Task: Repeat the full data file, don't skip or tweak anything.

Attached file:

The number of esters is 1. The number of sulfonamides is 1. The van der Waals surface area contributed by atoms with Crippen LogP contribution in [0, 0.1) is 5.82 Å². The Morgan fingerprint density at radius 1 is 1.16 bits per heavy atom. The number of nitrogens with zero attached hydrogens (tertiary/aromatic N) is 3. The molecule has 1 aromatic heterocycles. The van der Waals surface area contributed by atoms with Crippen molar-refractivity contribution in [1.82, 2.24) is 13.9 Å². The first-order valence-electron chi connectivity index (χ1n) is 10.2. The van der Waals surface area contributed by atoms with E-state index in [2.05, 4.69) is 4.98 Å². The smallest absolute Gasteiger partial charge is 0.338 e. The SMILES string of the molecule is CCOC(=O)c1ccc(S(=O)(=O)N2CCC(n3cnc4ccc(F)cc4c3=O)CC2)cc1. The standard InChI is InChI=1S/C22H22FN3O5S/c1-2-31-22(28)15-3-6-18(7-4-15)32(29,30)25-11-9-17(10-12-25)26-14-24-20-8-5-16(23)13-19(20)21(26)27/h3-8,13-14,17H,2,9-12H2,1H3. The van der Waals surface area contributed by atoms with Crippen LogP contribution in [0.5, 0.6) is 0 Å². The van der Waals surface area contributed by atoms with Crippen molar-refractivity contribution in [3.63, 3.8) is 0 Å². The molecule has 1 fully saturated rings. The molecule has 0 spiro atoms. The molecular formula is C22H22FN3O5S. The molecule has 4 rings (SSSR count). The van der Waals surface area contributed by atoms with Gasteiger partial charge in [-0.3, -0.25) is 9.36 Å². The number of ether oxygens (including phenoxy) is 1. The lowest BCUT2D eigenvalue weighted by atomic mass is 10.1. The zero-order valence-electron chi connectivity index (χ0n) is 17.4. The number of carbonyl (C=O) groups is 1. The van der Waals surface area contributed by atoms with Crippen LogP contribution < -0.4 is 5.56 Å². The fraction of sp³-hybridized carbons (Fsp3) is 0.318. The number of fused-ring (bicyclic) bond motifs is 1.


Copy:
The number of esters is 1. The number of sulfonamides is 1. The van der Waals surface area contributed by atoms with Crippen LogP contribution in [0, 0.1) is 5.82 Å². The Morgan fingerprint density at radius 1 is 1.16 bits per heavy atom. The number of nitrogens with zero attached hydrogens (tertiary/aromatic N) is 3. The molecule has 1 aromatic heterocycles. The van der Waals surface area contributed by atoms with Crippen molar-refractivity contribution in [1.82, 2.24) is 13.9 Å². The first-order valence-electron chi connectivity index (χ1n) is 10.2. The van der Waals surface area contributed by atoms with E-state index in [2.05, 4.69) is 4.98 Å². The smallest absolute Gasteiger partial charge is 0.338 e. The SMILES string of the molecule is CCOC(=O)c1ccc(S(=O)(=O)N2CCC(n3cnc4ccc(F)cc4c3=O)CC2)cc1. The standard InChI is InChI=1S/C22H22FN3O5S/c1-2-31-22(28)15-3-6-18(7-4-15)32(29,30)25-11-9-17(10-12-25)26-14-24-20-8-5-16(23)13-19(20)21(26)27/h3-8,13-14,17H,2,9-12H2,1H3. The van der Waals surface area contributed by atoms with Crippen LogP contribution in [0.5, 0.6) is 0 Å². The van der Waals surface area contributed by atoms with Crippen molar-refractivity contribution in [3.63, 3.8) is 0 Å². The molecule has 1 fully saturated rings. The molecule has 0 spiro atoms. The molecular formula is C22H22FN3O5S. The molecule has 4 rings (SSSR count). The van der Waals surface area contributed by atoms with Gasteiger partial charge in [-0.3, -0.25) is 9.36 Å². The number of ether oxygens (including phenoxy) is 1. The lowest BCUT2D eigenvalue weighted by atomic mass is 10.1. The zero-order valence-electron chi connectivity index (χ0n) is 17.4. The number of carbonyl (C=O) groups is 1. The van der Waals surface area contributed by atoms with Crippen LogP contribution < -0.4 is 5.56 Å². The fraction of sp³-hybridized carbons (Fsp3) is 0.318. The number of fused-ring (bicyclic) bond motifs is 1.